Wednesday, May 16, 2018

A Nudge carried too far?

I am a strong believer in the use of nudges in development. They are cute and simple. But the same cuteness and simplicity can blind us to the relevance of the specific nudge (in the specific context) as a serious enough development tool.

Martin Abel and Co have a paper which examines a nudge to increase the effectiveness of job search efforts by unemployed youth in S Africa. The youth are grouped with peers, encouraged to make daily job search plans, and are sent weekly SMS reminders. The youth in the treatment group (in the RCT evaluation) had 30% more job offers and were 27% more likely to get a job.

This is undoubtedly a really cute nudge, a useful addition to the body of knowledge on nudges in development. But is this something which would excites policy makers? Very very unlikely. Let me illustrate. 

The hypothesis is that nudging job seekers into being more effective with their job searches will increase their likelihood of getting jobs - more active searches, more offers, and greater likelihood of a placement. Given all these jobs will anyways be filled, the intervention will only add one more person (the one treated with this intervention) into the long line of active job seekers. We cannot claim any social return on investment (SROI) since for each person who is nudged ahead of his competitors to get the job, another equally deserving person (who ironically was enterprising on his own with the job search and did not need the nudge to be active with job search) is denied the job. 

In other words, the net partial equilibrium social impact of the intervention is virtually zero. 

In the general equilibrium, one can of course say it has contributed its tiny bit to improving the efficiency of labour market matching (for e.g., assuming the treated person was more capable than the one who would have otherwise got the job).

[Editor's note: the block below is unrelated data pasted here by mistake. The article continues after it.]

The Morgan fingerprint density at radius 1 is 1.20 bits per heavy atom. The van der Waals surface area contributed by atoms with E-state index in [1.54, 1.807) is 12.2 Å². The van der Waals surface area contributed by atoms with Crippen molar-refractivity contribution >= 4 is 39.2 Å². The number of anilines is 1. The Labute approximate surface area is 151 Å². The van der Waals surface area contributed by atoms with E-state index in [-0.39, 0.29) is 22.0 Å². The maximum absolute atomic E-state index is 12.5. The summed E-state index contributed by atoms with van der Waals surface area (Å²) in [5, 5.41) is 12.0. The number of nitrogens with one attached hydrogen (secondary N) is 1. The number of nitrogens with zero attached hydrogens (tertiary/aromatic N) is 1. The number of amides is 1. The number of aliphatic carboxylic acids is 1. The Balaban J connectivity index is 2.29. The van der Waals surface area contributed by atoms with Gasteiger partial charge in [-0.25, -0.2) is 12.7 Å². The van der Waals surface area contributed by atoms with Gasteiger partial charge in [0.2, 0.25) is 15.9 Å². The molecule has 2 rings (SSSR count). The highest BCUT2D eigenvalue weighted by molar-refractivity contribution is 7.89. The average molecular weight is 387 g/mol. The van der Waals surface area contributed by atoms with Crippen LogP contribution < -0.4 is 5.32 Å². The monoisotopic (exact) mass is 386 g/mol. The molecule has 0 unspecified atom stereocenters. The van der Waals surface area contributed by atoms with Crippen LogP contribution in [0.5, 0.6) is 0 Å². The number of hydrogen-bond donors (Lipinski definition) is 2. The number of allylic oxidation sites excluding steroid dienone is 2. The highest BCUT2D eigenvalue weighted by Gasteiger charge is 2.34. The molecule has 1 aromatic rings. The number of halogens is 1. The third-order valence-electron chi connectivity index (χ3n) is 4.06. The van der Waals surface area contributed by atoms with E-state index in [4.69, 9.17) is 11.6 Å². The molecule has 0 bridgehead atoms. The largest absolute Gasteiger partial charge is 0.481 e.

But should a deeply capacity constrained government get into such things, with the certainty of this activity displacing effort from something else more likely more important?

And we have not even talked about the state capacity challenge in implementing this with acceptable fidelity in these countries. Take this description of the treatment,
Study participants are randomly assigned to one of three treatment arms: Control (pure control), Workshop (workshop only), and Workshop Plus (workshop + plan making). A random subset of job seekers in the Workshop Plus group were additionally asked to identify a peer. Participants across the Workshop and Workshop Plus groups were further randomized to receive text-message reminders. 
This is not as simple as it appears. Making plans, weekly reminders, peer-support engagements etc in scale requires reasonably strong state capacity. It is inconceivable that this can be done in scale without being routinised by the implementing bureacracy to a degree that makes it ineffectual. Do we really think that the S African State (in any province) can do this in scale without significantly compromising the quality of implementation as to render it virtually ineffectual?

We are also talking about countries where for every decent job opening that becomes available, there are potentially thousands go job seekers. It is very unlikely that a job will remain unfilled because of lack of applicants or lack of awareness among job seekers (in any case with such cases the more appropriate intervention, by orders of magnitude, is to support placement agencies). For sure, some individual job seekers will be better off if they can be nudged into being more effective at jobs search (though at the cost of making some others, who would have got the job without this intervention, worse-off). 

The best that can be said about this is that, IF implemented in scale, it can very marginally (or more appropriately trivially, considering all the factors that constrain S African labour market and placing this intervention in perspective) increase the efficiency of S African labour market. And compare this with the competing areas for policy attention on the labour market side - education of kids, trainings to make the educated kids employable, facilitate job creation by businesses, enhancing productivity of those jobs, mechanism for efficient matching job seekers with jobs and so on.

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